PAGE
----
Locked-out ATI steelworker injured by van carrying scab workers

By our reporters
29 August 2015

Jim Dietz, a steelworker picketing the lockout by Allegheny Technologies Inc. (ATI) was taken to a local hospital after being hit on the picket line in Brackenridge, Pennsylvania. The van was carrying scab workers and was driven by ATI security.

Dietz, from Springdale, Pennsylvania, was hit around 7:00 pm outside the Brackenridge hot strip mill. He was taken to a local hospital by paramedics. He has more than 30 years experience at the plant and is planning to retire in two years.

Workers identified the van that had struck Dietz by its license plate number, but police did not arrest the driver and simply asked a few questions. Many workers on the picket lines noted that if one of them had hit a scab worker, they would have been arrested or worse.

Van carrying strikebreakers 50 minutes after Jim Dietz was struck by another van

Kenneth explained the incident to the WSWS, “We were walking like we are now in our picket circle, and the van hit one of our guys.” He added, “I’m glad you guys are supporting our cause.”

Deb, a steelworker at the Brackenridge plant, spoke of the difficulties caused by the inexperienced labor force of replacement workers. “At the hot strip mill, they had an incident where a coil [of steel] goes through and doesn’t work right. At Bagdad [a plant in nearby Leechburgh], a scab put a coil on a flatbed trailer and it fell off. The guy [the driver] refused to let it back on. A welder had an accident and broke a concrete holding unit.”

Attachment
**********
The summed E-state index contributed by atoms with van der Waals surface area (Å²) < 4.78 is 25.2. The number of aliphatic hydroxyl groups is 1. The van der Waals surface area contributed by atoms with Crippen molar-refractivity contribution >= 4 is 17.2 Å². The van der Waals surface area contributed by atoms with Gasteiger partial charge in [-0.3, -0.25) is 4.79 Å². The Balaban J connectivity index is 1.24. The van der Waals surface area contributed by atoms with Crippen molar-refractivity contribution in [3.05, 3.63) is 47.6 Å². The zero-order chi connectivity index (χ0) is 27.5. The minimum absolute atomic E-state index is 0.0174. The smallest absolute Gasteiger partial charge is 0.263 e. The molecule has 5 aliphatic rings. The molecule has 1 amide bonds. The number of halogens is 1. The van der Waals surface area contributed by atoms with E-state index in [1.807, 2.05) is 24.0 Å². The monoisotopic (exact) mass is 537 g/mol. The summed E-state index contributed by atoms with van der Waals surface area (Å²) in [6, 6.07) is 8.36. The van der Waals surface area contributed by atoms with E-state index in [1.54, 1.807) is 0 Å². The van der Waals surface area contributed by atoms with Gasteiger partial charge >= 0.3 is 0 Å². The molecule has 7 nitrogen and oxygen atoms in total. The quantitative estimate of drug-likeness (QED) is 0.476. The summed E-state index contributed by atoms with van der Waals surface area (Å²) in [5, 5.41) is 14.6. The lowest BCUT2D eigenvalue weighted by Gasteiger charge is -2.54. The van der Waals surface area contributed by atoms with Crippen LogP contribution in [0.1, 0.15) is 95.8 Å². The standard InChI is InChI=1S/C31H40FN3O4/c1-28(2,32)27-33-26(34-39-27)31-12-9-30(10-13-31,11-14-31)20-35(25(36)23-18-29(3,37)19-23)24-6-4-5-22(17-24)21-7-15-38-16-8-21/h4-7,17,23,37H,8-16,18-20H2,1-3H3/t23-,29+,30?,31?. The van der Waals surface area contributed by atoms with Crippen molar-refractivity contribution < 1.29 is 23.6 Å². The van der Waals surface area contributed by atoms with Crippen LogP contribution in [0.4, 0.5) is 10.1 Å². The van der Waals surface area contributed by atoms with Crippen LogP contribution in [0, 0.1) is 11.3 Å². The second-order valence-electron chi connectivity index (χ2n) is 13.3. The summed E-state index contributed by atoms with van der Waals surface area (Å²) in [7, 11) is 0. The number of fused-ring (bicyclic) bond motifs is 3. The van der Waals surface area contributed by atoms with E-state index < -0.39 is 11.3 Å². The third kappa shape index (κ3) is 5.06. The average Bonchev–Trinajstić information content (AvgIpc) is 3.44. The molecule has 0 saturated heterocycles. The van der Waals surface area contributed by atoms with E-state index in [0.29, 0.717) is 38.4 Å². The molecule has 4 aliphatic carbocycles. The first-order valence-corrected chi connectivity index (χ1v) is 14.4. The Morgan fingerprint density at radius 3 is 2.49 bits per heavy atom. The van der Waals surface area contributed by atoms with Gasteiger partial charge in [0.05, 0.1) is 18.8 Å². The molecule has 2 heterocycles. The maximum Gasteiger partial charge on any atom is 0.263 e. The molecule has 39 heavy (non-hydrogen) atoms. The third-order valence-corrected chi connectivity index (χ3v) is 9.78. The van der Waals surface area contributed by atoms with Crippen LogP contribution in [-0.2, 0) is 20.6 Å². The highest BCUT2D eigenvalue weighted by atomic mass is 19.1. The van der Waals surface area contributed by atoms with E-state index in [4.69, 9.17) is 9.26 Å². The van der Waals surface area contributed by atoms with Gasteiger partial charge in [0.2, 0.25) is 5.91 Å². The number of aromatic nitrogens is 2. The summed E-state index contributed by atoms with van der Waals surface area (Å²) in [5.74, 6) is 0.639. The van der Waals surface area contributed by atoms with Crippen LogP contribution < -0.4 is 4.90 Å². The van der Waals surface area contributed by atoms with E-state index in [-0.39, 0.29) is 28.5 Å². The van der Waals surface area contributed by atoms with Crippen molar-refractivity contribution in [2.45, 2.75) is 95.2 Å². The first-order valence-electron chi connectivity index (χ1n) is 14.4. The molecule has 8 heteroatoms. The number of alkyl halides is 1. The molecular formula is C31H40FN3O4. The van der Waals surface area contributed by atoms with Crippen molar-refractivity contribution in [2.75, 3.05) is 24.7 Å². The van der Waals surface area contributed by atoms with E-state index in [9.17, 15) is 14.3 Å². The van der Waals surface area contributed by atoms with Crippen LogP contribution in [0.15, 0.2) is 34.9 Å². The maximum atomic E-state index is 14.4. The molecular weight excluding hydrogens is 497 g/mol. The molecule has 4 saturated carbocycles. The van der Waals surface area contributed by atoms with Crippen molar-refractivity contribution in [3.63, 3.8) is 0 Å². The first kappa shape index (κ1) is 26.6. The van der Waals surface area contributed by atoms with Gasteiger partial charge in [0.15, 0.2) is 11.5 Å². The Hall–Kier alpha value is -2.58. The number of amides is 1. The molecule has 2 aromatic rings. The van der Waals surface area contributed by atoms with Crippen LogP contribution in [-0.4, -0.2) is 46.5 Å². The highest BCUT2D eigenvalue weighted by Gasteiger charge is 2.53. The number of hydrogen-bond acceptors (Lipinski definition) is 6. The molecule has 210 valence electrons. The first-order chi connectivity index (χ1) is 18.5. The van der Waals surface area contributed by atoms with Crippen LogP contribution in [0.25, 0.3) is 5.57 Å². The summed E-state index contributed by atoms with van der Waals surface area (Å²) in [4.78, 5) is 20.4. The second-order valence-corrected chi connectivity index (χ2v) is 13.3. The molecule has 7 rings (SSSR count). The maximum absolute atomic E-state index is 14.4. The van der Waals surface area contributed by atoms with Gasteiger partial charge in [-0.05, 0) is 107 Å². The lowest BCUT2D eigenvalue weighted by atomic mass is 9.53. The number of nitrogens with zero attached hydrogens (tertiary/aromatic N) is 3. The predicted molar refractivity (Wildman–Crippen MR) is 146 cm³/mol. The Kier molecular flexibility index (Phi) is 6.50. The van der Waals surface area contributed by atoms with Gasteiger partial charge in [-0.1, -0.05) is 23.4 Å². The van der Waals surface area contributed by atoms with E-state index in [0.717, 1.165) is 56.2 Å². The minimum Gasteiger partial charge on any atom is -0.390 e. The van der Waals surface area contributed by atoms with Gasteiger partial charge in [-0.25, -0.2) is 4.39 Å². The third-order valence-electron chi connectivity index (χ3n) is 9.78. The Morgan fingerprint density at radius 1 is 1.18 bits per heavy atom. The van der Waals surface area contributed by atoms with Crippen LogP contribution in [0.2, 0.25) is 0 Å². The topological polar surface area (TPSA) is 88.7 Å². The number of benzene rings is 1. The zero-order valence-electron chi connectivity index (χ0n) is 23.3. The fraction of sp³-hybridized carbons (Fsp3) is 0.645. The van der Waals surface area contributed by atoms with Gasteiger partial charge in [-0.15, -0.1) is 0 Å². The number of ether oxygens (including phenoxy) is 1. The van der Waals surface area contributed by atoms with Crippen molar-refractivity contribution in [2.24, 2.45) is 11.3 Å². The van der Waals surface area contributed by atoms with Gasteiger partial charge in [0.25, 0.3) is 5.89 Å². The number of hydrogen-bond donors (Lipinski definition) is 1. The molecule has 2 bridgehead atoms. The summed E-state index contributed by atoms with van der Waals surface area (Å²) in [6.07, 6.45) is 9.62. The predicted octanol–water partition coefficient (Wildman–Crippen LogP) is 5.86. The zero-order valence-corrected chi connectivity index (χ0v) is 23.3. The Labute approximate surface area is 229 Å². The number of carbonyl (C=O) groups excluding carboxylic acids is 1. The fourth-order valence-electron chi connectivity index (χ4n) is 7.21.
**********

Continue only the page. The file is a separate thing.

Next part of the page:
The company has brought in replacemet workers from Strom Engineering, guarded by a small army of private security forces.

“Strom recruits people with criminal records, they’re bringing that into the community,” she added. “I heard they [the scab workers] didn’t have to take a drug test. I had to take a drug test.”

It is now two weeks into the lockout of the 2,200 steelworkers by ATI, a Pittsburgh-based specialty steel manufacturer. There have been no negotiations with the United Steelworkers (USW) since ATI announced the lockout on August 14 and ordered workers out of 12 mills in six states.

ATI is seeking to impose thousands of dollars in increased premiums and co-pays for workers’ health care, in line with the Obama administration’s attack on so-called “Cadillac health plans.” The company is also seeking the elimination of pensions for new hires. It wants to expand the use of outside contractors and impose work rule changes that would turn workers into casual laborers, with irregular and unpredictable shift times, less access to overtime pay and worse working conditions.

The USW has isolated the locked-out workers from other steelworkers, including the 30,000 US Steel and ArcelorMittal workers whose contract is expiring next week. ATI has so far rebuffed the USW’s offers of tens of millions of dollars in concessions, opting instead for an all-out assault. Workers at ATI’s Brackenridge plant report that the company has stockpiled enough steel to last perhaps six months or a year.

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